Wal-Mart surpassed Sears in vacuum cleaner sales for the first time in 2d qtr 1995. Industry analysts were surprised that it took Wal-Mart so long to achieve this feat. Wal-Mart had 16.1% of the market share in US vacuum cleaner sales while Sears had 15.4%. Consumers are interested in the best price for a product and discount retailer Wal-Mart has it.
NORWALK, Conn. - Sears, the longtime share leader in vacuum cleaner sales, was displaced at the top by Wal-Mart in the second quarter, according to statistics released by Trendata, a leading market research firm based here.
For the second quarter of 1995, Wal-Mart held a 16.1 percent share of U.S. vac sales, compared with a 15.4 share for Sears. It is the first time Sears has not held the leading share.
"This is the first time that Wal-Mart has surpassed Sears," said Lou Pappalardo, research analyst with Trendata, "although they've been gaining steadily for some time."
Pappalardo attributed the shift to consumers' growing emphasis on price. He noted that in the second quarter of 1994, 27.4 percent of vac purchasers cited price as the reason they selected the brand they purchased. For the same period of 1995, he noted that number rose to 29 percent.
According to some industry sources, the real surprise is not that Wal-Mart, which operates more than 2,100 stores nationwide, has surpassed Sears, which has 800 stores, but that it took the Bentonville, Ark., behemoth so long to do it.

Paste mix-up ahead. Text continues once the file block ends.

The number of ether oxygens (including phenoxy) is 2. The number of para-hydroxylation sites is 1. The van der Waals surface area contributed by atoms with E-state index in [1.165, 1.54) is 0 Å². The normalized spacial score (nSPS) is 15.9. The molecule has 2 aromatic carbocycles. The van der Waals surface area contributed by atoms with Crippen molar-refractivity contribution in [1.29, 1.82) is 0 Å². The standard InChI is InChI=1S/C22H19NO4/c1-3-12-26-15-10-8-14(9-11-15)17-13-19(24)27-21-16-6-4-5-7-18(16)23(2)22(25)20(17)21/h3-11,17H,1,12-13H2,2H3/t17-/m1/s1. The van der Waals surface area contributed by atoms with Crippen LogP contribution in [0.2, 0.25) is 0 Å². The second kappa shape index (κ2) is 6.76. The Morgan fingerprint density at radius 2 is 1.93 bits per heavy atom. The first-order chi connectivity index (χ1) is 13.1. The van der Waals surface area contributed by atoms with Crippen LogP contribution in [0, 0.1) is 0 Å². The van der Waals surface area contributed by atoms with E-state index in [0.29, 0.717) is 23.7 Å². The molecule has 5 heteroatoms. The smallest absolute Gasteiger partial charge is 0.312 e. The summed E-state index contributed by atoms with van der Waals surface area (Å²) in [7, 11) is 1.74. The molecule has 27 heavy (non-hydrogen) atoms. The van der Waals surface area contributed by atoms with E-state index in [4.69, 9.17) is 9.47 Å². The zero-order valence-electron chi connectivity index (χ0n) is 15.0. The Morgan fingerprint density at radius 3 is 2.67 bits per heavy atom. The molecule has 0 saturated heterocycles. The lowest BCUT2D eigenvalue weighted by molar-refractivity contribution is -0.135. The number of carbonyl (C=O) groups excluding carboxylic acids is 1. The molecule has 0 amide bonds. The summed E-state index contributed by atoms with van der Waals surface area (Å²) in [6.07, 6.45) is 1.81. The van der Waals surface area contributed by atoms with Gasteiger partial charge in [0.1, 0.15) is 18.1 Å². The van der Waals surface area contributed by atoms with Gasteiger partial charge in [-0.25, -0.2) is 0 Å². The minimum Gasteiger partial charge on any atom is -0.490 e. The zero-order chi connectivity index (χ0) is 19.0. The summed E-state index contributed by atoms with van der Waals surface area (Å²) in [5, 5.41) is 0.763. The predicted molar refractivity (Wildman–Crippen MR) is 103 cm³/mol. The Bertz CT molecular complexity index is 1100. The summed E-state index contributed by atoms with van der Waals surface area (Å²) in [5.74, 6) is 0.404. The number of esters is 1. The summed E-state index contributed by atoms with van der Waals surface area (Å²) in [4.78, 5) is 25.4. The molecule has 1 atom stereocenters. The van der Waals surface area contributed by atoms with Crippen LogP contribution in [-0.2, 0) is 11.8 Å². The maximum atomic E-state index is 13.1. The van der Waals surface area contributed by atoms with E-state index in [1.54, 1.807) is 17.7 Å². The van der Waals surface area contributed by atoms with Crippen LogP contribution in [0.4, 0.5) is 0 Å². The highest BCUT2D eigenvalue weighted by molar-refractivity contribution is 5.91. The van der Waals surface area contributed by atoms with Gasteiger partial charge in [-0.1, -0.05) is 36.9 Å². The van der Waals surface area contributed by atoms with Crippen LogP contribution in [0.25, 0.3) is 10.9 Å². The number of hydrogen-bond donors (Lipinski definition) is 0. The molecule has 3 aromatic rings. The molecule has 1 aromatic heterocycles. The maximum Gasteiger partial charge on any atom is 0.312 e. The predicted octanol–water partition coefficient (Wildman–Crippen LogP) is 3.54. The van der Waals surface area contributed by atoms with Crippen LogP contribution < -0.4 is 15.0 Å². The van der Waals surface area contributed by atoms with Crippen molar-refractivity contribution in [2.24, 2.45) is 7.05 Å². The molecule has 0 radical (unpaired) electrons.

While Wal-Mart has gained a dominant share in many other categories in which it competes, Sears by virtue of its vac shop-style style merchandising philosophy, broad selection and service, managed to hold on to its top spot among vac retailers. However, among discounters Wal-Mart has one of the leading vac selections, say vendors, not just in terms of price, but in point-of-sale presentation. Unlike most discounters, which line up vacs along shelving with minimal information for consumers. Wal-Mart has separators between vac models and signs that give consumers information to help them make a choice.
Beth Schommer, who until recently was Wal-Mart's divisional merchandise manager with responsibility for vac sales, was cited by vac vendors as one of the industry's top buyers in HFN's Top 25 buyer survey [July 10].
She has recently been given a new area of responsibility, and Gary Severson has been named DMM for vacs. He was an electronics buyer for the company.
While Wal-Mart has posted a share increase, the vac industry overall had a slow time, with sales remaining flat compared with the second quarter of 1994, according to Pappalardo.
Trendata reported a slight increase in share for uprights in the second quarter, from 58.5 percent in 1994 to 60.5 percent in 1995. Hand vacs dropped off slightly, from 13.7 percent to 12.9 percent. Canisters and extractors remained relatively flat.
For the second quarter of 1995, cans represented 10.8 percent of vac sales, compared with 11 percent for 1994. Extractors, despite extensive media attention, have not had the growth that some in the industry expected, according to Pappalardo. Representing a 5.7 percent share in 1994, the segment grew to 5.9 percent for the second quarter of 1995.